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PGA Championship: Brooks Koepka holds off Tiger Woods, Adam Scott for win

By
Connor Grott
Brooks Koepka hoists the Wannamaker Trophy after winning the 100th PGA Championship at Bellerive Country Club in Town and Country, Mo. on Sunday. Photo by Bill Greenblatt/UPI
Brooks Koepka hoists the Wannamaker Trophy after winning the 100th PGA Championship at Bellerive Country Club in Town and Country, Mo. on Sunday. Photo by Bill Greenblatt/UPI | License Photo

Aug. 12 (UPI) -- Brooks Koepka shot a 4-under-par 66 on Sunday at Bellerive Country Club to win the PGA Championship, his second major championship victory this year and third ever.

Koepka also won the 2018 U.S. Open, joining Jack Nicklaus, Ben Hogan, Gene Sarazen and Tiger Woods as the only players to win the U.S. Open and PGA Championship in the same year.

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The latter came close to preventing that feat, as Woods put together another fiery rally to challenge Koepka for the victory.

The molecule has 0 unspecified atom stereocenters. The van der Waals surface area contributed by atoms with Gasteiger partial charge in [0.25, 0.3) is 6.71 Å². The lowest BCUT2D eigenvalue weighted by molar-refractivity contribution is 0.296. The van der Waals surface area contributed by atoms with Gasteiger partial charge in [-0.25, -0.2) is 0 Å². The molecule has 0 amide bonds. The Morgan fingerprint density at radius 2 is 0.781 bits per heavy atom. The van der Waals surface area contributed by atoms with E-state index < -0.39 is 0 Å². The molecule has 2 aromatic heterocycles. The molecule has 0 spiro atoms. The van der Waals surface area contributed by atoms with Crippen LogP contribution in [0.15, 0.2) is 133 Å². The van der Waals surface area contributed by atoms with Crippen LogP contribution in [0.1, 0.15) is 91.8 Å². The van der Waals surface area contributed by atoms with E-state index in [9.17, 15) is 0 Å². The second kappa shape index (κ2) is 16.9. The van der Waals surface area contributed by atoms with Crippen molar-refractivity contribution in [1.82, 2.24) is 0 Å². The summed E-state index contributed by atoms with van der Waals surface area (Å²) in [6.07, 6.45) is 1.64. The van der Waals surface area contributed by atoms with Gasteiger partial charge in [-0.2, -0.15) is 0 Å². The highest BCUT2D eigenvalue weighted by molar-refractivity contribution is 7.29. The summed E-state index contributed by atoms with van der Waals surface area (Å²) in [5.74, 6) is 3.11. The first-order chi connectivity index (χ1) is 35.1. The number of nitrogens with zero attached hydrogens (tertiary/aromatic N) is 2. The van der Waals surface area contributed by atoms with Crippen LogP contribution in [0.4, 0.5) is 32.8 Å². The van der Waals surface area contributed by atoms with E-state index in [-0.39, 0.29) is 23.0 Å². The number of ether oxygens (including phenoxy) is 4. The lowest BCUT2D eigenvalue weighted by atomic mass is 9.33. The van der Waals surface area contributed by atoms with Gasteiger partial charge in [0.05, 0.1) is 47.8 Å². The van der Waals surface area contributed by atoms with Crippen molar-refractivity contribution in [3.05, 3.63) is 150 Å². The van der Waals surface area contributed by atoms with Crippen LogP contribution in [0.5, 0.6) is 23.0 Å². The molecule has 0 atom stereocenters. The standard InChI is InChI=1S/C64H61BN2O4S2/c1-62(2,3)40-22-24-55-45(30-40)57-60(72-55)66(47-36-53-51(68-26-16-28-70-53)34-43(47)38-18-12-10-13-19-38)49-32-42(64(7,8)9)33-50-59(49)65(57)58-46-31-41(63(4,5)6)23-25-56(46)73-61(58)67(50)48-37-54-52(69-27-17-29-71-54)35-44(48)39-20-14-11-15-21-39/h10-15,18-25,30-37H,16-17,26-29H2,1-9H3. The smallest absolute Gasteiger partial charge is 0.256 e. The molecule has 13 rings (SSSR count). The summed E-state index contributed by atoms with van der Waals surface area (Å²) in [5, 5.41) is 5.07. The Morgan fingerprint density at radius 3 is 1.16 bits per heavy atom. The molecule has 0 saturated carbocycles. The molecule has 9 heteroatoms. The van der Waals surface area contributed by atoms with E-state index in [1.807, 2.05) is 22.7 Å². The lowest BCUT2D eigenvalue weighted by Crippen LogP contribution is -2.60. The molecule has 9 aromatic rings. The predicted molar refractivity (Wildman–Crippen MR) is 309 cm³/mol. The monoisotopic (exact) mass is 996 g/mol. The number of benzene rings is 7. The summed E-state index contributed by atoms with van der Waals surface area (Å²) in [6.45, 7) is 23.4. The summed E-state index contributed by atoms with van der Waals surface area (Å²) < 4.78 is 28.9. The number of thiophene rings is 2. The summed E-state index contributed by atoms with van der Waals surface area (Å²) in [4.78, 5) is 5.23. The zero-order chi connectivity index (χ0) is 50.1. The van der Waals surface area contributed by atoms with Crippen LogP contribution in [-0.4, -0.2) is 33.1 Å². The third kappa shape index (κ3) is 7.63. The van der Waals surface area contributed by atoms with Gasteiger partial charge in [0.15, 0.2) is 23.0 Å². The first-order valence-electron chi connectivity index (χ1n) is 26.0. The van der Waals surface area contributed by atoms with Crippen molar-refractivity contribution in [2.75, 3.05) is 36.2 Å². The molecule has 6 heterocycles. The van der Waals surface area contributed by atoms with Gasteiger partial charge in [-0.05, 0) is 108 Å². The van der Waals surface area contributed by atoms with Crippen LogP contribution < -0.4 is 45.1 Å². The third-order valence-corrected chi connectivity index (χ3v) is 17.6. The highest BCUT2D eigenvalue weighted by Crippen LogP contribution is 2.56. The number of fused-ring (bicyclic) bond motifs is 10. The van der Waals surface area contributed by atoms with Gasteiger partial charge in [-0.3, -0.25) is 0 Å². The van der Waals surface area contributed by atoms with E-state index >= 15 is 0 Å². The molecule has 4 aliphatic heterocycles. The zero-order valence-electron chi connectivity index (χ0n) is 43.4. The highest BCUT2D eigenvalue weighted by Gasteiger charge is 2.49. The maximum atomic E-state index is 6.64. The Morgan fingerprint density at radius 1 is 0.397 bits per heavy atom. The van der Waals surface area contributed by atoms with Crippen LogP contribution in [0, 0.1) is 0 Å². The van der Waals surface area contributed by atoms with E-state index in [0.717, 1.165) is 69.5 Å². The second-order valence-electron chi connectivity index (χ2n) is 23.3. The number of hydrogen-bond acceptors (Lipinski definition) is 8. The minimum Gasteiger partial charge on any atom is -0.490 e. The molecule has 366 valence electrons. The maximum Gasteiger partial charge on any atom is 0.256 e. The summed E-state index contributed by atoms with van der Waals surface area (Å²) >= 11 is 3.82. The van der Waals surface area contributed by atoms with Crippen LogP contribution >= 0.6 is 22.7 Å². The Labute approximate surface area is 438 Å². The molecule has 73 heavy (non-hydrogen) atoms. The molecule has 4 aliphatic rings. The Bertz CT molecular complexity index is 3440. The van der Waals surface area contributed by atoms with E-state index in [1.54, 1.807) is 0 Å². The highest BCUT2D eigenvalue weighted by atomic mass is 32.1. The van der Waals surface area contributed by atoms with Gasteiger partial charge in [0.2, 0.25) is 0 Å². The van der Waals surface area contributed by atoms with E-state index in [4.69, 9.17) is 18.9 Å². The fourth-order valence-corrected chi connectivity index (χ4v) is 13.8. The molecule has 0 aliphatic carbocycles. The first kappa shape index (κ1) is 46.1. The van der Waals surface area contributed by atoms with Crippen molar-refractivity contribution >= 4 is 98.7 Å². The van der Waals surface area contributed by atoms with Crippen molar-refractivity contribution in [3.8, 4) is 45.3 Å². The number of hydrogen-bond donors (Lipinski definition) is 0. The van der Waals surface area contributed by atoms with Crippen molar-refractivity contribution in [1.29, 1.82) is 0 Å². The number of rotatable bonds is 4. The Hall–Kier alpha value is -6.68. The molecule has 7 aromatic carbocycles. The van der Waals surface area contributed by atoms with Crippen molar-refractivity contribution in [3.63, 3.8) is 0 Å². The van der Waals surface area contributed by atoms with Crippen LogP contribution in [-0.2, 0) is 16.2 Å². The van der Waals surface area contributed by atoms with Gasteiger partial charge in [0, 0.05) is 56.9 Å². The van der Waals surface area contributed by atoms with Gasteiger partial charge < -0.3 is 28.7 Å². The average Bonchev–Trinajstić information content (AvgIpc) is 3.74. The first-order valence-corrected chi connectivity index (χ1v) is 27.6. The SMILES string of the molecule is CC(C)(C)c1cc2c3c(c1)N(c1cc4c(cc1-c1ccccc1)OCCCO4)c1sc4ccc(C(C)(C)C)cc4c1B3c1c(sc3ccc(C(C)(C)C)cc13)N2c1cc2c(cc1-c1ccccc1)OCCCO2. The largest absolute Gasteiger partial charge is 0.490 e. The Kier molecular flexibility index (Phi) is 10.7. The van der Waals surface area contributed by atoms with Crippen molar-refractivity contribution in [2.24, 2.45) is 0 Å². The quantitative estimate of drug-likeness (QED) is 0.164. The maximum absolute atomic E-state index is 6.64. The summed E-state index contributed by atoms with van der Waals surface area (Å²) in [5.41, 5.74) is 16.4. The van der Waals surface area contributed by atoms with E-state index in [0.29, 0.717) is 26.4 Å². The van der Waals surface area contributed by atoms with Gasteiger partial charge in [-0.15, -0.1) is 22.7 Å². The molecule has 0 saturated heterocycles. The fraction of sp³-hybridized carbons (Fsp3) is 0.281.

Woods shot a 6-under-par 64 to finish in second place, marking his second consecutive top-10 finish in a major after tying for sixth place in July's British Open. Woods' final-round 64 was his lowest score in the last round of a major in his career.

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"What he did at Shinnecock -- just bombing it -- and he did the same thing here," Woods told reporters about Koepka's recent performances. "I played with him during a practice round and he was literally hitting it 340, 350 in the air. When a guy is doing that and hitting it straight, and as good of a putter as he is, it's tough to beat."

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Australia's Adam Scott also challenged Koepka in the final round. Scott carded a 67 on Sunday and jockeyed with Koepka and Woods throughout the back nine. Scott finished in third at 13-under-par.

American Stewart Cink (-11) and Spain's Jon Rahm (-11) rounded out the top five in a tie for the fourth position.

Justin Thomas, who won the PGA Championship last year, carded a 10-under-par for a share of sixth place. Jordan Spieth's slow start and Rickie Fowler's disappointing finish led to a tie at 12th place, with both sitting at 8-under-par. Rory McIlroy (-2) ended in a tie for 50th.

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